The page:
More worried than he wanted to admit, anxiety making him harsh, he pushed Blair against the side of the truck and gripped his arms to hold him there. "Do you have any idea of how close you came to being killed in there?" he seethed, keeping his voice low, not wanting Friedman or the other cops standing around to hear. "What the hell did you think you were doing? Huh? Daring that bastard to shoot you? God damn it, Sandburg. He could have choked you out, or snapped your neck like a twig to shut you up! His finger was tightening on the damned trigger!"
Blair's face lost all trace of color and he trembled under Jim's hands. "Yeah," he replied hollowly, "I know." His gaze skittered away and then back. "He was going to do it, Jim. There wasn't anything to lose by trying. I knew you were afraid to shoot while that … that gun was pressed to my head. I had to try, man. I had to."
Jim closed his eyes and swallowed hard to contain the emotions that were running riot, threatening to unman him. He jerked Blair toward him and embraced him in a hard hug. "You scared the hell out of me," he grated. Taking a deep breath, he let it out slowly. "Thank God it worked, Chief," he murmured, his voice thick. "Chrissy's right. You were very brave in there."
Blair leaned into him, holding him hard, as if suddenly afraid to let go. His breathing was growing more labored. Jim's heart clenched, and he pulled away. "C'mon. You don't sound good."
Blair allowed Jim to hasten him into the truck, supporting him inside and then slamming the door shut before he ran around the hood to the other side. Blair was buckling his seatbelt when Jim jumped in and started up the engine.
"Why're you so worried?" Blair asked, his voice growing fainter. He reached up to touch his throat gingerly and visibly struggled to swallow.
Jim flipped on his siren and planted the portable emergency flashing light on the dash before wheeling out of the lot. Speeding down the boulevard, he fought for calm as he explained, "If your throat swells too much, you won't be able to breathe."
"Oh." Blair slumped back against the seat. "Not good."
"Not good at all, Chief," Jim agreed, his tone grim.
He swerved around vehicles that were too slow to get out of his way, and floored the accelerator. Five very tense minutes later, while Blair's breathing grew ever raspier and the skin around his mouth and nose started turning grayish blue, Jim roared into the Emergency driveway and up to the entrance. Blair fumbled with his seatbelt and Jim leapt out of the truck. Looking shaky, Blair was sliding out as he came around the side.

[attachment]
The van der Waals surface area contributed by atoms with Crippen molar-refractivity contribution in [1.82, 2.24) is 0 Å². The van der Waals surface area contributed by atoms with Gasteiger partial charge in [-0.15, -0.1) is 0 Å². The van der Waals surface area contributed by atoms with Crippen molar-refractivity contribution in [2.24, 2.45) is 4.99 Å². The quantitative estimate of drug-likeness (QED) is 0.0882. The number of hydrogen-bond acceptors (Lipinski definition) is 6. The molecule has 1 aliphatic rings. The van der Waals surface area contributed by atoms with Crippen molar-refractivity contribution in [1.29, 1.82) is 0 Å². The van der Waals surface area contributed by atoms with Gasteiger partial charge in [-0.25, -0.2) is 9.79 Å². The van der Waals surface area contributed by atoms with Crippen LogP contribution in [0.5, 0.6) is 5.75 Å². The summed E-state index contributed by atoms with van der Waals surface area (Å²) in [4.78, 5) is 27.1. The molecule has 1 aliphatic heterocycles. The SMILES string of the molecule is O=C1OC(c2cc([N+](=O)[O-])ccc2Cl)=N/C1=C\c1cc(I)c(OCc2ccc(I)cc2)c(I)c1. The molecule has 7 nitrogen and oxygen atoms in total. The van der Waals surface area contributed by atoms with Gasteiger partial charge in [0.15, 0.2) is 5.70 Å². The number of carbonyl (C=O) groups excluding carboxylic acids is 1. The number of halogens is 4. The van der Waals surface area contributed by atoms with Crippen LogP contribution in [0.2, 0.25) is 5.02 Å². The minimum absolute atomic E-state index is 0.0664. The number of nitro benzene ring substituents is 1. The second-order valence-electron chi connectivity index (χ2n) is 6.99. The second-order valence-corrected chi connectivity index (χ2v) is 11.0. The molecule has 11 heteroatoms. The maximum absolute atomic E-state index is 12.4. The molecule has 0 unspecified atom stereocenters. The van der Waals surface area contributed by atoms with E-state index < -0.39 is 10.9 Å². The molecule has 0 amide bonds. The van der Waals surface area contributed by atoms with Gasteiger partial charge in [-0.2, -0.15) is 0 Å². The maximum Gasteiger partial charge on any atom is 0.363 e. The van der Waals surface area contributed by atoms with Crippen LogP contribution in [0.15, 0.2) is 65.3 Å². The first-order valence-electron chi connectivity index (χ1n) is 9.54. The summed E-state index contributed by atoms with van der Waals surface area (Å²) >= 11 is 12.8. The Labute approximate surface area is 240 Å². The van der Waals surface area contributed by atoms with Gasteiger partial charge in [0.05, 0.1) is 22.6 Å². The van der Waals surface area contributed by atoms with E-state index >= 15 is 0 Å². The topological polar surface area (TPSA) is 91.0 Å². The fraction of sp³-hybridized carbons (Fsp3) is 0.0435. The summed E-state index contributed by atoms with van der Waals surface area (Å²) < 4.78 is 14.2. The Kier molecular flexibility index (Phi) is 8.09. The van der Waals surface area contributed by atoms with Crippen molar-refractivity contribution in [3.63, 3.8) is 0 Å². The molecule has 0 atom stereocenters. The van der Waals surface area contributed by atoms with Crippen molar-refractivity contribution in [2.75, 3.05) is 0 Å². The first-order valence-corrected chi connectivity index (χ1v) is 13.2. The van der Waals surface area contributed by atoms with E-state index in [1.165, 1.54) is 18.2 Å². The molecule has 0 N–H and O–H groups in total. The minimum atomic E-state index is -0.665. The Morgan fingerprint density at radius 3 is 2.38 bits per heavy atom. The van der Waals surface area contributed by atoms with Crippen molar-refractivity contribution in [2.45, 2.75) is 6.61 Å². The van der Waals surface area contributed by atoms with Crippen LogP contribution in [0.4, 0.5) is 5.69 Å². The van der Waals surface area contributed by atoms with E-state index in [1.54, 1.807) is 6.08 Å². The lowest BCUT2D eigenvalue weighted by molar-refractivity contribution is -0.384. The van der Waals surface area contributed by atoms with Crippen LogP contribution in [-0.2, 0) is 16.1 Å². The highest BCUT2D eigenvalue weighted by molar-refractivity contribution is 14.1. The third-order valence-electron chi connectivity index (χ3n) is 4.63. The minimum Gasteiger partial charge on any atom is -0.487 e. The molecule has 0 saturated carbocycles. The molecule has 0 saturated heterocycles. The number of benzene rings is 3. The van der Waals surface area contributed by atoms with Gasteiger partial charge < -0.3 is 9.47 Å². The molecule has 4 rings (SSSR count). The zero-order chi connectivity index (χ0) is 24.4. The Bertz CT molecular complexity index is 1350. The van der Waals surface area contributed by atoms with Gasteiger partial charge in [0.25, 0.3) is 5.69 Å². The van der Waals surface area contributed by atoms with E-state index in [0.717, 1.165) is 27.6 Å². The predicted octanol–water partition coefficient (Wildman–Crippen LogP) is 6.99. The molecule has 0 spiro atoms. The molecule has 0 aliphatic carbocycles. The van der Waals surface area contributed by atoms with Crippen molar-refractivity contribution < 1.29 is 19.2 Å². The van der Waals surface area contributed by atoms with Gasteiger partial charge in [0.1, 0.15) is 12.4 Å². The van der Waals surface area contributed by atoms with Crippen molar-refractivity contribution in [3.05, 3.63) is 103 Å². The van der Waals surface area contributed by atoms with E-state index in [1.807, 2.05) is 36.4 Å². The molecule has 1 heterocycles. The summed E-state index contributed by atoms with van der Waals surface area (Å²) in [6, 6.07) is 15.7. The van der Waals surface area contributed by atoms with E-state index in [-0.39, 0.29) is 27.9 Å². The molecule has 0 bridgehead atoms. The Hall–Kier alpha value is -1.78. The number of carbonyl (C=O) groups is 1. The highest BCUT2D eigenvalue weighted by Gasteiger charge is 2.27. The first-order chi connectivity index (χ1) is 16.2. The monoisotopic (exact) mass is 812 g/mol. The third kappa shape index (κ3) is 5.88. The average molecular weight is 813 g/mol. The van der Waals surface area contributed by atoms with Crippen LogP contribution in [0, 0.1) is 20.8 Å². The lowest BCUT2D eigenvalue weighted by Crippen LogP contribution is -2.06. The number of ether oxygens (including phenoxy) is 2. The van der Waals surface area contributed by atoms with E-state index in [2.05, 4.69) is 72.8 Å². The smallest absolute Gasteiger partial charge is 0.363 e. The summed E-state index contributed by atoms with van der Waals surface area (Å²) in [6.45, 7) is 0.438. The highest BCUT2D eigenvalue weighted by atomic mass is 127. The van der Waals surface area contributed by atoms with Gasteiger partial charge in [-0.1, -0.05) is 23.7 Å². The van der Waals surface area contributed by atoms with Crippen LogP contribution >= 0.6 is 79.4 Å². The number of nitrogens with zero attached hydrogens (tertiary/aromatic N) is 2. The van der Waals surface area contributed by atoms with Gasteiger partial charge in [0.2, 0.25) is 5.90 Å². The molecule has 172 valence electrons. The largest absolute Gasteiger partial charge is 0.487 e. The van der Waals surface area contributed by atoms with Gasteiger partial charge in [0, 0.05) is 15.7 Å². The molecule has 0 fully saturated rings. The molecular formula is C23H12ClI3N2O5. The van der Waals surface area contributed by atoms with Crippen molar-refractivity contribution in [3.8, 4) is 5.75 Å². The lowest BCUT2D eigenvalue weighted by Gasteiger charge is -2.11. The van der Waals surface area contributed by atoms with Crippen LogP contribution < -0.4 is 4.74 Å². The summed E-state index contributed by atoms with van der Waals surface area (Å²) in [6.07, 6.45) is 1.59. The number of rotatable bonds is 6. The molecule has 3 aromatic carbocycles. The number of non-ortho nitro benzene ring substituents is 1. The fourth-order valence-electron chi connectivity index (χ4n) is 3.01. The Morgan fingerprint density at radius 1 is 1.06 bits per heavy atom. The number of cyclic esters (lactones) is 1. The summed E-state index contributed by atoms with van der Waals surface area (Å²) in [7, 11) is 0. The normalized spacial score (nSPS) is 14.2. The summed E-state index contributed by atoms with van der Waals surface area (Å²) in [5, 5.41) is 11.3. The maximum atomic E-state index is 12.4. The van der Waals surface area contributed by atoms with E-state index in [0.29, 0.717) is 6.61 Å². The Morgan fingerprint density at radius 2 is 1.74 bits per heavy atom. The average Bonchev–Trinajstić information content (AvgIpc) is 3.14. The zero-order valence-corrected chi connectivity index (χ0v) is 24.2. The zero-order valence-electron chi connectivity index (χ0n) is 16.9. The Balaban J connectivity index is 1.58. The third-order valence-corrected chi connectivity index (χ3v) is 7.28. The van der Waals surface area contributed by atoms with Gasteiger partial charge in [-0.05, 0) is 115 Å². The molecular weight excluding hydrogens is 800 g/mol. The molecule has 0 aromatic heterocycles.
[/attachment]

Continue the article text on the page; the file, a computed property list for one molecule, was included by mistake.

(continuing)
Jim looped a supportive arm around him but, when Blair gasped in desperation as if he couldn't get enough air - his heart rate sky-rocketing - and he stumbled, Jim scooped him up and raced inside.
"I need help here!" he shouted, drawing a flurry of nurses and orderlies.
Moments later, he was laying Blair on a stretcher in an examining room and a nurse was covering his friend's face with an oxygen mask, while another was unbuttoning Sandburg's shirt and helping him get it off.
The duty doctor rushed into the room. Jim hastily introduced himself and explained what had happened, adding the facts that Blair was his partner and roommate. The information wasn't strictly necessary, but he wanted her to know the kid meant a whole lot more to him than a crime victim he'd brought in from the scene.
Her brow quirked as she looked at Blair and back again; and he didn't give a damn about the speculation in her eyes or what she thought he meant. He loved the kid, right? Right. And spouses got more latitude, more consideration than friends; that's just the way it was. A pragmatist, Jim figured whatever worked, so long as he was allowed to stay without a fight.
Nodding in understanding, the woman briskly moved past him and told the orderly to bring ice chips and a cold gel pack. Jim stood to the side, watching her examine Blair's bruised throat, the tide of fearful anxiety he'd been holding off rising until he thought he might explode. He fisted his hands and crossed his arms as he monitored Blair's heart rate and respirations. The oxygen seemed to be helping, thank God. Blair's color was better and his breathing seemed a bit easier. But then Jim saw him start to shiver uncontrollably.
"He's cold, shocky," he said, knowing he was telling the doctor her job, but unable to stop himself. "Reaction is hitting him."